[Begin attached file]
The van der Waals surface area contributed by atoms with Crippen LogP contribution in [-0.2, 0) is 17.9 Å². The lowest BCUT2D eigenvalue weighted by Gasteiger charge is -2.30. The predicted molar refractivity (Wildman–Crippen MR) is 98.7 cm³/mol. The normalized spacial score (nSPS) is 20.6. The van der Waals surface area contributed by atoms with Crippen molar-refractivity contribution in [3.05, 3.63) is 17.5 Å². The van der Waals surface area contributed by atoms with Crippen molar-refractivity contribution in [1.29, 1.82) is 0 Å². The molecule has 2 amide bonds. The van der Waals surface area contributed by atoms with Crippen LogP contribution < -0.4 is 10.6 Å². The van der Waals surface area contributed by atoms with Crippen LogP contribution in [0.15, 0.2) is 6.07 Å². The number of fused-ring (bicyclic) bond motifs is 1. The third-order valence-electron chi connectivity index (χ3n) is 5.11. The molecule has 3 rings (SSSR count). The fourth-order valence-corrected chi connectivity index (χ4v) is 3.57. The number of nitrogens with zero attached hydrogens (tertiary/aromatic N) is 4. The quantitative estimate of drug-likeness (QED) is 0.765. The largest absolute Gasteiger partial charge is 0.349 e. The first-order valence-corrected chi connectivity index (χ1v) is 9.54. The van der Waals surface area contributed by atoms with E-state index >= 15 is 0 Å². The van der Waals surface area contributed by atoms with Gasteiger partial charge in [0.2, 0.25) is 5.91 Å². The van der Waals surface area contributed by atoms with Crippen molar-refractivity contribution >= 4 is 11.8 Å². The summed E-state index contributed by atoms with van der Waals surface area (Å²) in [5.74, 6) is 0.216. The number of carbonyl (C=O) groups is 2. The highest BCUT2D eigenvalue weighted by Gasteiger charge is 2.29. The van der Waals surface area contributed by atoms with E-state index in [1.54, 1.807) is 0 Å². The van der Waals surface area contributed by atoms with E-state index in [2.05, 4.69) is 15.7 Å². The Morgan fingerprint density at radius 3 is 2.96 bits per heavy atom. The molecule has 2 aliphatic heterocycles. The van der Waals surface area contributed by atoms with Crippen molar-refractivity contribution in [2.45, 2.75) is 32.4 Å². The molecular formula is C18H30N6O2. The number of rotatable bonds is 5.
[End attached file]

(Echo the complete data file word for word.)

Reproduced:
The van der Waals surface area contributed by atoms with Crippen LogP contribution in [-0.2, 0) is 17.9 Å². The lowest BCUT2D eigenvalue weighted by Gasteiger charge is -2.30. The predicted molar refractivity (Wildman–Crippen MR) is 98.7 cm³/mol. The normalized spacial score (nSPS) is 20.6. The van der Waals surface area contributed by atoms with Crippen molar-refractivity contribution in [3.05, 3.63) is 17.5 Å². The van der Waals surface area contributed by atoms with Crippen molar-refractivity contribution in [1.29, 1.82) is 0 Å². The molecule has 2 amide bonds. The van der Waals surface area contributed by atoms with Crippen LogP contribution < -0.4 is 10.6 Å². The van der Waals surface area contributed by atoms with Crippen LogP contribution in [0.15, 0.2) is 6.07 Å². The number of fused-ring (bicyclic) bond motifs is 1. The third-order valence-electron chi connectivity index (χ3n) is 5.11. The molecule has 3 rings (SSSR count). The fourth-order valence-corrected chi connectivity index (χ4v) is 3.57. The number of nitrogens with zero attached hydrogens (tertiary/aromatic N) is 4. The quantitative estimate of drug-likeness (QED) is 0.765. The largest absolute Gasteiger partial charge is 0.349 e. The first-order valence-corrected chi connectivity index (χ1v) is 9.54. The van der Waals surface area contributed by atoms with E-state index >= 15 is 0 Å². The van der Waals surface area contributed by atoms with Gasteiger partial charge in [0.2, 0.25) is 5.91 Å². The van der Waals surface area contributed by atoms with Crippen molar-refractivity contribution >= 4 is 11.8 Å². The summed E-state index contributed by atoms with van der Waals surface area (Å²) in [5.74, 6) is 0.216. The number of carbonyl (C=O) groups is 2. The highest BCUT2D eigenvalue weighted by Gasteiger charge is 2.29. The van der Waals surface area contributed by atoms with E-state index in [1.54, 1.807) is 0 Å². The van der Waals surface area contributed by atoms with E-state index in [2.05, 4.69) is 15.7 Å². The Morgan fingerprint density at radius 3 is 2.96 bits per heavy atom. The molecule has 2 aliphatic heterocycles. The van der Waals surface area contributed by atoms with Crippen molar-refractivity contribution in [2.45, 2.75) is 32.4 Å². The molecular formula is C18H30N6O2. The number of rotatable bonds is 5.